Now, many years later, here in Albany, the stone has stopped rolling and has gathered considerable moss. But my love of learning has not dimmed, nor has my enthusiasm for life diminished. I have given much of myself to Albany these past 31 years, and will continue to do so as long as God lets me.

At times, Margaret laments that we should be better off financially had I been more concerned with making money. As my forebearers would say: och sure ..and haven't we had a grand go at life. And so we have.

Four years ago, my constant pal Aussie (a devoted Blue Merle) passed was the day before election day..I was the Republican candidate for Mayor of Albany. I was devastated by the loss of Aussie. I miss him still. And never will forget the good times we had together. Aussie was a true one man dog.

Now, as I type this entry, Red Paddy is lying at my feet, Spotted Mick, also. They are Aussies too. Paddy a Red and White. Mick a Red Merle. Their parents came in from the Texas High Plains to a Washington County farm owned by a McCarthy. Paddy and Mick are brothers from the same litter. Paddy a 75 pounder, the coloring and look of his mother. Mick, weighing in at 66 lbs., the image and disposition of his father. Both have green eyes. Raising them from pups has been my life for these past three and a half years. Paddy is the Boss Dog who keeps Mick in line and who wakes us every morning at 6. Paddy is also known as Food Dog. They are great pals to each other and to me, also to Margaret. Mick is a bit of an imp who can pick your pocket before you know it.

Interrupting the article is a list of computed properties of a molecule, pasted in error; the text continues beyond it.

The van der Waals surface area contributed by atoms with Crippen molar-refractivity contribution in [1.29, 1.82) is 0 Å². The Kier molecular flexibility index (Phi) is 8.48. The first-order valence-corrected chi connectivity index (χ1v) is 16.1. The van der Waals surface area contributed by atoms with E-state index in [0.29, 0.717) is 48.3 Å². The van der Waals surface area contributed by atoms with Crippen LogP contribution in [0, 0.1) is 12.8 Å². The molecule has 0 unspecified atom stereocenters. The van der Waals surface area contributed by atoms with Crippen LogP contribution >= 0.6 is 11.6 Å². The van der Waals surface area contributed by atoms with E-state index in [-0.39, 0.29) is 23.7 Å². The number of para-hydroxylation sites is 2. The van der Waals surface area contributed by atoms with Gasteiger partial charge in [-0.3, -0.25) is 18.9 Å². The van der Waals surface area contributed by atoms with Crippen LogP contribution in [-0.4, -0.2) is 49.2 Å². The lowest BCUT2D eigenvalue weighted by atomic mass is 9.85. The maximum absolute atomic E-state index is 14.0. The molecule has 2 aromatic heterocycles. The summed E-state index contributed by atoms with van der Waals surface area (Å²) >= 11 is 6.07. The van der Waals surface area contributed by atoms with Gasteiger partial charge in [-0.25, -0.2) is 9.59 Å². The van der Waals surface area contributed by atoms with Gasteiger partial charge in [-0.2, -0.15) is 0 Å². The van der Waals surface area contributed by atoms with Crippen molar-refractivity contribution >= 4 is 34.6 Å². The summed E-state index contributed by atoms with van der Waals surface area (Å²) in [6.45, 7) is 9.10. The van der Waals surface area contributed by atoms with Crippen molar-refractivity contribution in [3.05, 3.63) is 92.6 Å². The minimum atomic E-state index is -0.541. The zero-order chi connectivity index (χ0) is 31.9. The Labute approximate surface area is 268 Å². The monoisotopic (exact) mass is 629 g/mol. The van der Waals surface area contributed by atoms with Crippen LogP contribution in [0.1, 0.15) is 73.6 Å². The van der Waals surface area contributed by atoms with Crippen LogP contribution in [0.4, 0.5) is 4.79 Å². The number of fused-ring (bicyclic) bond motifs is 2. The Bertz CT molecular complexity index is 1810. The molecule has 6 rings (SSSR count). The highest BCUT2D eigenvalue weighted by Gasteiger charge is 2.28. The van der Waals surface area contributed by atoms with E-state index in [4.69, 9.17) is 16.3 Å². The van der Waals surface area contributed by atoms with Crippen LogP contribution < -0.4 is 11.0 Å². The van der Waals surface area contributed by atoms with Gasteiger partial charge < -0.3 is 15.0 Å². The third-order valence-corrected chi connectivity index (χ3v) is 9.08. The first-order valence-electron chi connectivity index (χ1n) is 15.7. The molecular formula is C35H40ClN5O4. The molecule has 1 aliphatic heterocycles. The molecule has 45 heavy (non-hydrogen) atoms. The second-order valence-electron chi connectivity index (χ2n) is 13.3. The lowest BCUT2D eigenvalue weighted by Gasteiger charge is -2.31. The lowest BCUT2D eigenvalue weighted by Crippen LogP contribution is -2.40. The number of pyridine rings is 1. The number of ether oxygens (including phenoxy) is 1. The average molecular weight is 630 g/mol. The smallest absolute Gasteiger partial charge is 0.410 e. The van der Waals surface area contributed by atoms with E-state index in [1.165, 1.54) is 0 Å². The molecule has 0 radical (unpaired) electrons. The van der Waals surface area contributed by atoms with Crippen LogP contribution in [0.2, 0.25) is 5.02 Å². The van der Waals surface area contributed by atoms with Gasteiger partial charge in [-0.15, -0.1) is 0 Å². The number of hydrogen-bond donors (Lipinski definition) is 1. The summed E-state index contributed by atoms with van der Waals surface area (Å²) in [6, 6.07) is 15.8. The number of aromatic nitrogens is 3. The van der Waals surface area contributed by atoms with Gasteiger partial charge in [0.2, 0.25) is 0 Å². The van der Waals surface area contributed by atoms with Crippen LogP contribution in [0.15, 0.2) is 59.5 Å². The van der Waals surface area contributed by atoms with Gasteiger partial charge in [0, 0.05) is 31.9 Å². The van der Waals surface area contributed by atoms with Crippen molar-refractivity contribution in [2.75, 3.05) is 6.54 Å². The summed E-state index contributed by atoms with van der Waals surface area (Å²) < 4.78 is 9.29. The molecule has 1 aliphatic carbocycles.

I still have a little time to participate in keeping our neighborhood good and lending a hand with city issues. So, I will.

That's enough rambling for now. Time for an ale.  And Paddy is sitting beside me letting me know, in no unceratin terms, time to eat!






























Friday, March 4, 2005

Save Uptown Good bye Goodbee


Uptown Albany residential neighborhoods pay the lion's share of the property taxes

that support city government, services and public schools. Increased volumes of speeding commuter traffic, associated congestion, noise, litter and air pollution; plus increased incidents of grafitti, crime and blight are eroding the residential integrity and quality of life in Uptown neighborhoods. This, in turn, erodes the city property tax base.

Piecemeal urban revitalization projects, like Park South are not the solution. The solution is to be found in a comprehensive Master Plan for the City as a whole.

The local media has been paying much attention to urban sprawl. Perhaps, because the readers and viewers of suburban places are the primary liveblood of media.